As you can likely tell by the characters as they appear there, the specific iterations of Green Lantern and Green Arrow that team-up with Scooby and the gang in this issue of Scooby-Doo Team-Up are those specific to the characters' "Hard-Traveling Heroes" iteration, in the early 1970s when the teamed-up and traveled around the country together having socially relevant adventures written mostly by Denny O'Neil and penciled mostly by Neal Adams. Heck, when the pair first appear here, they even refer to themselves as "a pair of hard-traveling heroes."
This particular issue of Scooby-Doo Team-Up, by the regular creative team of writer Sholly Fisch and artist Dario Brizuela, is maybe the best in a long while. At the very least, it has the most jokes per page in it. Check out this preview on Good Comics For Kids, which consists of the first five pages. Just the first three panels has a few particularly strong gags, ones that aren't at all dependent on the guest-stars.
The jokes that follow are mostly dependent on the heroes, of course, and some rather specific, even dated portrayals of them. This book is generally very good at being all-ages, but I have to confess that this issue was one in which I kinda wish I had a little kid who I could run it by to see if they dug it as much as I did (alas, the only very young superhero and Scooby-Doo fan I know can't yet read). Certainly a child wouldn't enjoy the exact same jokes in the same way I did, such as when Green Arrow suggests aloud that maybe he'll go check in on his former sidekick Speedy and see what he's been up to. (This. This is what he's been up to.)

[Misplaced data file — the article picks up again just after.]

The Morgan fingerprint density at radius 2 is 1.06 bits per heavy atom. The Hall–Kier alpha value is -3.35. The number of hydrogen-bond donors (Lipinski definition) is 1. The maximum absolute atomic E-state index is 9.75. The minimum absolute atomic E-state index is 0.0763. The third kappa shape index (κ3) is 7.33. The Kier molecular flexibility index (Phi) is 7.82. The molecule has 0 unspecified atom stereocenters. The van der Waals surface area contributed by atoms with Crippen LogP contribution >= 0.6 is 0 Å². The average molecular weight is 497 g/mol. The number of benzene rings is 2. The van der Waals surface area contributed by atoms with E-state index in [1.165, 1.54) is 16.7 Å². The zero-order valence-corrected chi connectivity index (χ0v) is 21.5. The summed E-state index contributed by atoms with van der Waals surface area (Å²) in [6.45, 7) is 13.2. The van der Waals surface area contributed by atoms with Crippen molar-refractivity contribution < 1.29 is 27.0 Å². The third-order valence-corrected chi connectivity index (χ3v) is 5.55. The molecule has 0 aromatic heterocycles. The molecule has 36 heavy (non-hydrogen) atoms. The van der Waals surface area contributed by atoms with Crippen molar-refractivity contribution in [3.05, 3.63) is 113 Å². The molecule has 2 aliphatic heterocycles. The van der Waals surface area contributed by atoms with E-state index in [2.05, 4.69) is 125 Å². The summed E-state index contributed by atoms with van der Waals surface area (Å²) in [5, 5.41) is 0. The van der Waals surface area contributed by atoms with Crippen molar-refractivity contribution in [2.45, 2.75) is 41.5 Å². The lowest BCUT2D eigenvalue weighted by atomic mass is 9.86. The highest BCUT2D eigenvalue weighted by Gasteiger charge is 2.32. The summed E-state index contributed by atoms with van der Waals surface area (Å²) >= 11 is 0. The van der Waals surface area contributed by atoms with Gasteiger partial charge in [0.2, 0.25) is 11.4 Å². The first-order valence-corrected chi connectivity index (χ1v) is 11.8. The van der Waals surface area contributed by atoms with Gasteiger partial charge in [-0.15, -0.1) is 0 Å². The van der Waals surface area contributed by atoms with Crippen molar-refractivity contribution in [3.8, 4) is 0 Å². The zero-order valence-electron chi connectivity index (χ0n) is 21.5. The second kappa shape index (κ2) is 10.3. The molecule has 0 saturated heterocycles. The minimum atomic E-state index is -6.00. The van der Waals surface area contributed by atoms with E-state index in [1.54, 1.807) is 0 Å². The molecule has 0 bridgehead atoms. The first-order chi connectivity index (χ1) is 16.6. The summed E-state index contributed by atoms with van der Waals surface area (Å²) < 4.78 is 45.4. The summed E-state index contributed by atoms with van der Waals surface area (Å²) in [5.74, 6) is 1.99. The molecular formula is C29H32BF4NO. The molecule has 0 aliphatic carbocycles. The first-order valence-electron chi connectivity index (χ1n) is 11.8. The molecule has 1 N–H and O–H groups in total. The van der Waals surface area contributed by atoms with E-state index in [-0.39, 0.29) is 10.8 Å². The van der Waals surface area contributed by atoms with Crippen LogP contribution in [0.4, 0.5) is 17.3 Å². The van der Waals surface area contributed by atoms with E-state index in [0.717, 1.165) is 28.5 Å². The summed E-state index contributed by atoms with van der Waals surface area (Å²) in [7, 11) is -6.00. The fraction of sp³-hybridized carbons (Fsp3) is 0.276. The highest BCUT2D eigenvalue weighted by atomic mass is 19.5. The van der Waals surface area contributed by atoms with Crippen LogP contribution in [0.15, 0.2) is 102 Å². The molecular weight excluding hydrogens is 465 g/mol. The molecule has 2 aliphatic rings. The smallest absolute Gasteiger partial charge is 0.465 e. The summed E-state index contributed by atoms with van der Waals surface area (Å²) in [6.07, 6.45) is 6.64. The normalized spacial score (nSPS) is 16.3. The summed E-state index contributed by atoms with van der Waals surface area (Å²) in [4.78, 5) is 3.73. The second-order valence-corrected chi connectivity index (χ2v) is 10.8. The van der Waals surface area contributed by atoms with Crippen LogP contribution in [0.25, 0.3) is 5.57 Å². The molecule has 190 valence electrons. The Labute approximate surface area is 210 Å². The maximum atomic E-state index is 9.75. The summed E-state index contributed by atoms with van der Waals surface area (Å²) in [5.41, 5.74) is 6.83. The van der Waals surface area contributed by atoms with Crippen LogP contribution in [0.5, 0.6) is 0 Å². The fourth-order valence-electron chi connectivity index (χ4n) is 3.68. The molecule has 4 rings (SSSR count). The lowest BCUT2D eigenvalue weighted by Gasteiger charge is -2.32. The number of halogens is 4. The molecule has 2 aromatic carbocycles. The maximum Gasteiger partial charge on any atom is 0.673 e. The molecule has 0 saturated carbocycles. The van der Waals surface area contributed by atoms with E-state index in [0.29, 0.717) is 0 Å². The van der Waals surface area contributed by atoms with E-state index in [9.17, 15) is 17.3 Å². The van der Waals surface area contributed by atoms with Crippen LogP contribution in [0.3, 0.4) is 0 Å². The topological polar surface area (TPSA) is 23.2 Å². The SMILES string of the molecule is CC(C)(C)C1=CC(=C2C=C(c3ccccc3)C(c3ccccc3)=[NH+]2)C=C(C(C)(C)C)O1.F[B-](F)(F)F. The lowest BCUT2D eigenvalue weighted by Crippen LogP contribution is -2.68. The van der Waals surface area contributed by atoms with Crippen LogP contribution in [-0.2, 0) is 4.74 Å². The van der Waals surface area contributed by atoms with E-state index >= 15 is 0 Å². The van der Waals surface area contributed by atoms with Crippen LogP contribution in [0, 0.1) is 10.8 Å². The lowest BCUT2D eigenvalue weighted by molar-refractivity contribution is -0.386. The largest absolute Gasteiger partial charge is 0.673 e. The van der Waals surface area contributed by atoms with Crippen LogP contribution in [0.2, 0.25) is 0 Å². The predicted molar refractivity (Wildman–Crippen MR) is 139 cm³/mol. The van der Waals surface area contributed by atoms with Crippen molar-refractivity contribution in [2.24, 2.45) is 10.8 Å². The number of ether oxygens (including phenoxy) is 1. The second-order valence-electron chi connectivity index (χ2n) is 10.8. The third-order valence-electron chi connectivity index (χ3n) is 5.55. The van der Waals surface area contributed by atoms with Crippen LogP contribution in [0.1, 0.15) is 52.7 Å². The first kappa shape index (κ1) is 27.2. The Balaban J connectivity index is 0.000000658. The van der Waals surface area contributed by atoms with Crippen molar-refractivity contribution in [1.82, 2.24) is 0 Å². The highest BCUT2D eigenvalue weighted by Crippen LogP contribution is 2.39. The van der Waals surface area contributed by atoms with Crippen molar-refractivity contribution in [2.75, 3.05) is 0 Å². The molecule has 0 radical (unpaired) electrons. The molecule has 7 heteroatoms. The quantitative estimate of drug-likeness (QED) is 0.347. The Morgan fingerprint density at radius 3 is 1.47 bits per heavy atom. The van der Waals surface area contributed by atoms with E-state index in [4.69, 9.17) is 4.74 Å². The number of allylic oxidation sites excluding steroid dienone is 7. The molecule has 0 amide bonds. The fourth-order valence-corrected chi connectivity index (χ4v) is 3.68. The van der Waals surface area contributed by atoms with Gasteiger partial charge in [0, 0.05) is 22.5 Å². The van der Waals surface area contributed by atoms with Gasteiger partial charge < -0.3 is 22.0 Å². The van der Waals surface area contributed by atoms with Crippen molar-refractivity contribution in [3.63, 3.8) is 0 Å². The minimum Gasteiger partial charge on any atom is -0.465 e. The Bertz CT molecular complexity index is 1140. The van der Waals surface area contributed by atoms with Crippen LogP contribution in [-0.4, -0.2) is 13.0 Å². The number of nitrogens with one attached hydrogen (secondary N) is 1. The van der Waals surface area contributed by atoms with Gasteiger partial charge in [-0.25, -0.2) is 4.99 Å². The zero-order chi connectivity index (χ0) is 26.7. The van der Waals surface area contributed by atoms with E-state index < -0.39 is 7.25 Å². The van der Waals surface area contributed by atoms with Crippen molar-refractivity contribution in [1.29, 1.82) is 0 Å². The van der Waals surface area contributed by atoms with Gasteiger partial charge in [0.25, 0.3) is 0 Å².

This is a great, great issue.
The big cliffhanger from the previous installment of this section of the storyline, "The Truth," turned out to be glossed over in the manner of a particularly cheesy movie serial, as being shot through the chest didn't do much more than stagger and annoy Wonder Woman rather than hurt her. I guess that's because of her Amazonian healing factor...?
*Original title, that.